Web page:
Conduction: An Intervention with Sharyll Burroughs
Conductions: Black Imaginings takes inspiration from the process of “conduction” in Ta-Nehisi Coates’ novel, The Water Dancer, where engaging past stories and histories via emotionally charged objects is important in the pathway towards new futures. This idea is personified in the book’s Harriet Tubman character, who taps into conduction with her walking stick, which serves as both a symbol of her painful past in slavery and also as a part of the key to freedom.
In this closing program for Conductions, we invite visitors to explore this theme of object activation as a pathway to agency in a participatory discussion with artist Sharyll Burroughs. Burroughs will use her work on view to look at the language of oppression, how it has formed our society and our self-perception within society, and how we can relate to one another.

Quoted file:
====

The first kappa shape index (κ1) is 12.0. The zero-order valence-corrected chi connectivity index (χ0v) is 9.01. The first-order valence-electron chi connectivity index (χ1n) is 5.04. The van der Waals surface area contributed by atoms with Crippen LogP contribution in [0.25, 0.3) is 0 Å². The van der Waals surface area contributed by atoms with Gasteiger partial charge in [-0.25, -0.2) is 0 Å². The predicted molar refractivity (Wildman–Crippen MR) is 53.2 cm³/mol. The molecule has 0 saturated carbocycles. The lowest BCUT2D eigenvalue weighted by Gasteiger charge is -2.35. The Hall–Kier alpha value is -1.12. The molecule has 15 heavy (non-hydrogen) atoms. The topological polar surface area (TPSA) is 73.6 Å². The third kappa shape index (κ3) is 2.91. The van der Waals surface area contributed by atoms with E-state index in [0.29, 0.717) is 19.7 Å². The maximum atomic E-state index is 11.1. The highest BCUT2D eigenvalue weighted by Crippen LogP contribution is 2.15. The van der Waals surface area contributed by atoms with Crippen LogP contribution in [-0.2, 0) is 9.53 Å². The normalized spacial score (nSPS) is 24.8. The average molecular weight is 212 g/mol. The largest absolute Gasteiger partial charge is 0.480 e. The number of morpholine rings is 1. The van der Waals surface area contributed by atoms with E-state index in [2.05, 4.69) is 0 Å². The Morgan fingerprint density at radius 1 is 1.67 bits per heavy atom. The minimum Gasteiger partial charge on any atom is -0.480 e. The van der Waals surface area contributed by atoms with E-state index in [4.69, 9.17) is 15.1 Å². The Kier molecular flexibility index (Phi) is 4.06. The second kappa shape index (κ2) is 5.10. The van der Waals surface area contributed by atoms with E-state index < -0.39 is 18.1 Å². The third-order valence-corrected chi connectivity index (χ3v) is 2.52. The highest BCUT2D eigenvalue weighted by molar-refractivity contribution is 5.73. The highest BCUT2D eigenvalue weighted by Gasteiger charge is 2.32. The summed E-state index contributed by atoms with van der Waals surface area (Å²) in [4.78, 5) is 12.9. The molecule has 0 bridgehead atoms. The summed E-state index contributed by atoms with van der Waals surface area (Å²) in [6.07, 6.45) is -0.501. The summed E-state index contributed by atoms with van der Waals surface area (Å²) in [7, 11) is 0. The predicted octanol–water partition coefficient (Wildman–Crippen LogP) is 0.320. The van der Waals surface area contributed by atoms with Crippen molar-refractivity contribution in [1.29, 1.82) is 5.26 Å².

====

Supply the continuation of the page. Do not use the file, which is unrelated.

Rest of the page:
Sharyll Burroughs uses history, racism, and identity to elicit new ways of contemplating what it truly means to be human. Her interdisciplinary practice includes digital art, mixed media, performance, and art commentary. Additionally, she engages in social practice facilitating group dialogues which reimagine identity. She thinks of herself as an artist who writes, primarily about art, identity, and culture.
Please note that the works in this program contain challenging content.
This program is supported by the Portland Art Museum’s Artist Fund and the Learning and Community Partnerships Department.
The Portland Art Museum is pleased to offer accommodations to ensure that our programs are accessible and inclusive. All spaces for this program are accessible by wheelchair. Assistive listening devices are also available for lectures. All restrooms have accessible stalls but no power doors. There are single-stall all-gender bathrooms available. Please ask staff for directions.
We will do our best to accommodate your needs when you arrive, however, we need 2-3 weeks advance notice for some specific requests. Please email requests to email@example.com, or call 503-226-2811.